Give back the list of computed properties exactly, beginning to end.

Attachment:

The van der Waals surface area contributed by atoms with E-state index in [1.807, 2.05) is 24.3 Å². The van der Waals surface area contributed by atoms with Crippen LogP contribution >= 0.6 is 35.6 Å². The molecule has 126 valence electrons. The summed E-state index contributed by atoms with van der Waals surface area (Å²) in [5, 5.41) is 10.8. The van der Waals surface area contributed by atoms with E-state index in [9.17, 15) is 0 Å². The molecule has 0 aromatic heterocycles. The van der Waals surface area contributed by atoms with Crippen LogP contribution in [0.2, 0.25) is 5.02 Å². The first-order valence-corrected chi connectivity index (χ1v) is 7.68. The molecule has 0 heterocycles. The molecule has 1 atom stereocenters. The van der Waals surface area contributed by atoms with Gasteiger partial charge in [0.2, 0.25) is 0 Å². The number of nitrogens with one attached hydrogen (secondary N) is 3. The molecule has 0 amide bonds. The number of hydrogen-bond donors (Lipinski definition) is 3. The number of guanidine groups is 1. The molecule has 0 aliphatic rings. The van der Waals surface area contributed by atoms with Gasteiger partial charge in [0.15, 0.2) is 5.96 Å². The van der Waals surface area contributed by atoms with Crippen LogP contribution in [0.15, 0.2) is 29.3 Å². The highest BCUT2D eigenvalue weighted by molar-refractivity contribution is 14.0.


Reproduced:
The van der Waals surface area contributed by atoms with E-state index in [1.807, 2.05) is 24.3 Å². The van der Waals surface area contributed by atoms with Crippen LogP contribution >= 0.6 is 35.6 Å². The molecule has 126 valence electrons. The summed E-state index contributed by atoms with van der Waals surface area (Å²) in [5, 5.41) is 10.8. The van der Waals surface area contributed by atoms with E-state index in [9.17, 15) is 0 Å². The molecule has 0 aromatic heterocycles. The van der Waals surface area contributed by atoms with Crippen LogP contribution in [0.2, 0.25) is 5.02 Å². The first-order valence-corrected chi connectivity index (χ1v) is 7.68. The molecule has 0 heterocycles. The molecule has 1 atom stereocenters. The van der Waals surface area contributed by atoms with Gasteiger partial charge in [0.2, 0.25) is 0 Å². The number of nitrogens with one attached hydrogen (secondary N) is 3. The molecule has 0 amide bonds. The number of hydrogen-bond donors (Lipinski definition) is 3. The number of guanidine groups is 1. The molecule has 0 aliphatic rings. The van der Waals surface area contributed by atoms with Gasteiger partial charge in [0.15, 0.2) is 5.96 Å². The van der Waals surface area contributed by atoms with Crippen LogP contribution in [0.15, 0.2) is 29.3 Å². The highest BCUT2D eigenvalue weighted by molar-refractivity contribution is 14.0.